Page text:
The rise of ‘Sephora kids’ is affecting summer camps and highlights a bigger problem


Looks like sunscreen and bug spray are the only two “skincare items” that will be allowed at summer camps this year, due to the recent rise in Gen Alpha campers bringing their entire Sephora skincare haul to summer camp. Skincare is obviously the latest fad with Gen Alpha, and influencer beauty online content has been a major enforcer of this new trend.

Fortune reports that Gen Alpha spends more than two hours per week on online shopping, while using their parents’ credit cards. Plus, per a report from NielsenIQ, U.S. households with kids 6- to 12-years old are spending 27% more on skincare than in years past. 

Additionally, Motherly reported, “According to 2023 data by Greenlight, a company that works to provide resources and debit cards for raising financially-smart kids, children and teens are spending around $14.7 million at Sephora, a dollar amount that has more than doubled in the last two years. The data also shows that same group of consumers is spending $8 million at Ulta Beauty.”

Because of this beauty obsession taking away from traditional camp activities, summer camps are banning skincare products from cabins and suitcases, sending letters home to parents and campers about what to bring and not to bring for camp. Business Insider reports several camps in the Northeast have had to explicitly tell campers to avoid bringing makeup brushes and face creams to camp. While the occasional fun face mask for the downtime in the cabin, retinol serums, hyaluronic acids, and eye creams are also no longer allowed.

Camps banning the products include Lake Bryn Mawr Camp, an all-girls sleepaway retreat in northeastern Pennsylvania; Tyler Hill Camp, near the Pennsylvania-New York border; and Camp Mataponi in Maine, per Business Insider. 

While it looks like camps are seeing this trend and trying to abruptly stop it—at least for those days of the summer the kids are in camp—should parents be worried with this sudden surge of obsessing about skincare and beauty products? Is this promoting a negative body image in young children? Keneisha Sinclair-McBride, a pediatric psychologist said in an interview with TODAY for parents to take a deep breath. “Sometimes we put adult lenses on things,” she said.

“For example, kids are probably attracted to skin care simply because they think it’s fun and the products smell good—we’re panicking that next they’re going to want anti-aging treatments. We’re putting our own grown-up fears onto them.”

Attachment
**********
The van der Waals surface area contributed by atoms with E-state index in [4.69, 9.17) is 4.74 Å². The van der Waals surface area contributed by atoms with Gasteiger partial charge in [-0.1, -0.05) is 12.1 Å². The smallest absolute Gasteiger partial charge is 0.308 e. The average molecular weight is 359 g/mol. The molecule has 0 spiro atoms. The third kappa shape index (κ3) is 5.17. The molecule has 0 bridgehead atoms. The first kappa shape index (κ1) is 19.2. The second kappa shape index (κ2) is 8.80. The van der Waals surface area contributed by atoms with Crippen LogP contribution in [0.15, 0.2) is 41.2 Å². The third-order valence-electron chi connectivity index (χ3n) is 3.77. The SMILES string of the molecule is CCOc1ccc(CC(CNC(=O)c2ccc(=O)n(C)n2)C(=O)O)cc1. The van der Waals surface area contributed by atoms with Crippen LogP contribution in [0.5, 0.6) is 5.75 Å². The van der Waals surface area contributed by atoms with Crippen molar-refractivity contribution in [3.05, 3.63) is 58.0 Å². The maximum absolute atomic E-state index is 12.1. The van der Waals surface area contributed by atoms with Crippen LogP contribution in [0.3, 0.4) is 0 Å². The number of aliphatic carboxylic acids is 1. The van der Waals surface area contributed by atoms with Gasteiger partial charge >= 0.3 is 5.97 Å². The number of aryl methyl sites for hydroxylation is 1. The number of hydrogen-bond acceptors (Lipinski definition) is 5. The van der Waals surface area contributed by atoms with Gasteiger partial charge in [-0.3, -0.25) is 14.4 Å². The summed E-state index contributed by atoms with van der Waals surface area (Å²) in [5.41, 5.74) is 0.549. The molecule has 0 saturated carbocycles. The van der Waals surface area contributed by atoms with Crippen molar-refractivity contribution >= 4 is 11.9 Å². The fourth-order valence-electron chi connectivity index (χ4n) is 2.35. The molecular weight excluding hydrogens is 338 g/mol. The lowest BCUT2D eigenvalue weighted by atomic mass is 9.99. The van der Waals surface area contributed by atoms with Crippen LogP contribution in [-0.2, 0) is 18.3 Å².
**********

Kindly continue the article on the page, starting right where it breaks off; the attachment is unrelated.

But some children are already purchasing anti-aging treatments to prevent “looking old” or even not realizing the products they’re buying include ingredients to prevent aging—which damages their young, wrinkle-free skin.

In fact, a California lawmaker wants to make tighter restrictions on the types of products tweens can use. AB 2941 introduced by San Jose Democratic Assembly member Alex Lee. AB 2941 would ban selling anti-aging skincare products to kids under 13 years old, per Motherly. And in the initial hearing for the bill, a 10-year-old girl spoke about her painful skin reactions she had after purchasing anti-aging products. 

“I mostly looked for sheet-masks, cremes, and mists and other products with words like ‘glow,’ ‘hydrating,’ ‘brightening’ and ‘anti-wrinkling,’ cuz I didn’t want to get wrinkles, and, no offense, look old,” she said to the room full of legislators, who chuckled in response.

She added that some of the products made her develop a rash that was so painful she couldn’t sleep, and she still suffers from redness and bumps on her face.

Should parents take a page from these summer camps’ books and ban our children from curating their skincare hauls? Not necessarily, but perhaps be aware of the products our children are buying and making sure they’re not doing more harm than good.

Dr. Marnie Nussbaum, a board-certified dermatologist said in an interview with TODAY that we should still be wary of the types of products we’re allowing our young children to put on their skin, not because of body image, but because of the potential damage that could occur to their bodies. She urges parents to tell their kids to keep things simple. Don’t use products that contain acids or retinols, or products that exfoliate. 

“Cleanser, oil-free moisturizer, lip balm and SPF,” Nussbaum said. “That’s all they need.”





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